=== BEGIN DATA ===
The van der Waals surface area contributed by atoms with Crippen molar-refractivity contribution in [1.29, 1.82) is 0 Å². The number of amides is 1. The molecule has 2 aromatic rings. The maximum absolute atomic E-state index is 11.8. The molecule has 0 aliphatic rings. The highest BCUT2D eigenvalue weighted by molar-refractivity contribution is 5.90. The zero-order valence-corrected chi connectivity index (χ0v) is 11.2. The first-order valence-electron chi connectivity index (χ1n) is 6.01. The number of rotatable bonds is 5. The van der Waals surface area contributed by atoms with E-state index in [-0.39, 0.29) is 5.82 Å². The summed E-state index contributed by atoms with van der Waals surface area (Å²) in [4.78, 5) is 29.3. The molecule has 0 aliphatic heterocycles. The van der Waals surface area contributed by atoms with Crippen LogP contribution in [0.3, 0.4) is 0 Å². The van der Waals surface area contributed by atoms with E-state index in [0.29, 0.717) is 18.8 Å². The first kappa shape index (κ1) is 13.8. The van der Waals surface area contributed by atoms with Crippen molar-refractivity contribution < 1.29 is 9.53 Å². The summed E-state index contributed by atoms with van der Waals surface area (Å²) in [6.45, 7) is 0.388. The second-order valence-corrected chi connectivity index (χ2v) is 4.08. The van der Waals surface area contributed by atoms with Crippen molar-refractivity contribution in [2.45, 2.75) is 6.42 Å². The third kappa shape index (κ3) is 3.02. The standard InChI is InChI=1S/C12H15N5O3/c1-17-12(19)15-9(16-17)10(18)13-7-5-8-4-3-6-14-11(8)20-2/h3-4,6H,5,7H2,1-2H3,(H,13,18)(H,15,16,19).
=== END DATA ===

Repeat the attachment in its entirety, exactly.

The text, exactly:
The van der Waals surface area contributed by atoms with Crippen molar-refractivity contribution in [1.29, 1.82) is 0 Å². The number of amides is 1. The molecule has 2 aromatic rings. The maximum absolute atomic E-state index is 11.8. The molecule has 0 aliphatic rings. The highest BCUT2D eigenvalue weighted by molar-refractivity contribution is 5.90. The zero-order valence-corrected chi connectivity index (χ0v) is 11.2. The first-order valence-electron chi connectivity index (χ1n) is 6.01. The number of rotatable bonds is 5. The van der Waals surface area contributed by atoms with E-state index in [-0.39, 0.29) is 5.82 Å². The summed E-state index contributed by atoms with van der Waals surface area (Å²) in [4.78, 5) is 29.3. The molecule has 0 aliphatic heterocycles. The van der Waals surface area contributed by atoms with Crippen LogP contribution in [0.3, 0.4) is 0 Å². The van der Waals surface area contributed by atoms with E-state index in [0.29, 0.717) is 18.8 Å². The first kappa shape index (κ1) is 13.8. The van der Waals surface area contributed by atoms with Crippen molar-refractivity contribution < 1.29 is 9.53 Å². The summed E-state index contributed by atoms with van der Waals surface area (Å²) in [6.45, 7) is 0.388. The second-order valence-corrected chi connectivity index (χ2v) is 4.08. The van der Waals surface area contributed by atoms with Crippen molar-refractivity contribution in [2.45, 2.75) is 6.42 Å². The third kappa shape index (κ3) is 3.02. The standard InChI is InChI=1S/C12H15N5O3/c1-17-12(19)15-9(16-17)10(18)13-7-5-8-4-3-6-14-11(8)20-2/h3-4,6H,5,7H2,1-2H3,(H,13,18)(H,15,16,19).